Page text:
Roaring Fork High in Carbondale has a new principal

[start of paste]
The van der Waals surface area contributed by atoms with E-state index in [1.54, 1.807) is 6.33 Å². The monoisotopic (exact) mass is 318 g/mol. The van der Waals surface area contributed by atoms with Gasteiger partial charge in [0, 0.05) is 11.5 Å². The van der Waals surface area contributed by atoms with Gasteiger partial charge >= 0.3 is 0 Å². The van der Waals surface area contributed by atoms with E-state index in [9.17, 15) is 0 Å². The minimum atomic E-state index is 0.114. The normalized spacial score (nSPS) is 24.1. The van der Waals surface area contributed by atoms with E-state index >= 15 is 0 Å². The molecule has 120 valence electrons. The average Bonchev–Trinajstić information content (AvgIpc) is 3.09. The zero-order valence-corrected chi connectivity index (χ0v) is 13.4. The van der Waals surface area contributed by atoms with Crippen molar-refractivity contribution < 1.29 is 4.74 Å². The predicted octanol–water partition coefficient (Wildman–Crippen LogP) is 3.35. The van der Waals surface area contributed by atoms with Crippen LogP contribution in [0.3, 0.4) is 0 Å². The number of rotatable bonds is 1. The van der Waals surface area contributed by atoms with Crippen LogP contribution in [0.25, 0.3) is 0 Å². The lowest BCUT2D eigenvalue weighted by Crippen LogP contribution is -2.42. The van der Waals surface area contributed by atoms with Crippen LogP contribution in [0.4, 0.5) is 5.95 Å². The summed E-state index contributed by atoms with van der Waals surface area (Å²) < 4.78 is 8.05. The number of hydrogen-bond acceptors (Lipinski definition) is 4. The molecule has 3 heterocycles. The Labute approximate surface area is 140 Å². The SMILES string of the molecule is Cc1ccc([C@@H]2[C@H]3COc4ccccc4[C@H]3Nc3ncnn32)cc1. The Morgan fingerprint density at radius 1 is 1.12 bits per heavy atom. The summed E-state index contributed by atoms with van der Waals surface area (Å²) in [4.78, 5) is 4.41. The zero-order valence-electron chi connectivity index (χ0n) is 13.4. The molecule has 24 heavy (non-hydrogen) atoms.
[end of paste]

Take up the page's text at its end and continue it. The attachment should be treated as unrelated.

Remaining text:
CARBONDALE, Colorado Parents, teachers and school district officials went no farther than just a few blocks away to find the next Roaring Fork High School principal, selecting longtime popular Carbondale Middle School Principal Cliff Colia to take the helm, effective at the start of next school year.”We’re excited to have Cliff, with all of the experience he brings, take over at Roaring Fork High School,” Roaring Fork Re-1 School District Superintendent Judy Haptonstall said. “His connection to the community will be a huge benefit to the school, and to the community as a whole.”He has been around for a long period of time, and has earned his reputation in Carbondale as a school leader,” she said.Colia will replace Dale Parker, who recently resigned as RFHS principal after three years, effective at the end of the current school year. Colia was one of three finalists interviewed by a selection committee made up of parents, teachers and district officials.Going on 20 years with the district, Colia was an assistant principal at Glenwood Springs High School from 1989 to 1994, when he became principal at CMS. Prior to his work in the local school district, he worked as a special education program director for Mountain BOCES (Board of Cooperative Educational Services) along with serving as a director for several youth programs in Louisiana.He earned his Ph.D. in educational leadership from the University of Colorado in 2001 and has used his ties with CU to bring many opportunities to students at CMS.Colia said he understands the challenges that face Roaring Fork High School, which has fallen under criticism of late for failing to retain some of its top students, a number of whom have transferred to other area high schools, both public and private, seeking greater academic rigor.”We need to spend some time making sure the students in Carbondale go to school in Carbondale,” Colia said. “We want them to think of Roaring Fork High School as their first option for their secondary education.”He said he plans to address the issues of diversity with students, staff, and community, and “pump up the academic volume.” In other words, “getting the word out to the community about the great things that are already happening there and that will happen there in the future,” Colia said.”There is a great deal of potential with the teachers at Roaring Fork, and I know there’s potential with the students over there,” he said. “It’s time to take that on, and I’m excited to try to get it done.”I don’t see any reason why [RFHS] can’t be the best secondary institution in the whole district. It’s time to unleash the whole beast.”Though he’s enjoyed his time at CMS, which will be moving into the newly renovated former RFHS building on Snowmass Drive over the summer, he said the current teachers and staff are more than capable of making the transition go smoothly.”They have been used to operating in a creative, autonomous fashion for a long time,” Colia said. “A lot of times my job here [at CMS] was just to provide an atmosphere where they could be creative and thoughtful. When you do that with teachers, good things are going to happen.”Colia also said he hopes to a build a closer working relationship between the middle and high schools, so that there is more continuity.Current RFHS Assistant Principal Barbara Mason was also one of the finalists for the principal’s position, Haptonstall said, along with a third, out-of-area applicant, Mark Petz of Walden. Haptonstall said Mason indicated that she would like to continue as assistant principal.Haptonstall said a similar interview committee made up of parents, teachers and district representatives will immediately begin accepting and screening applications for a new middle school principal.
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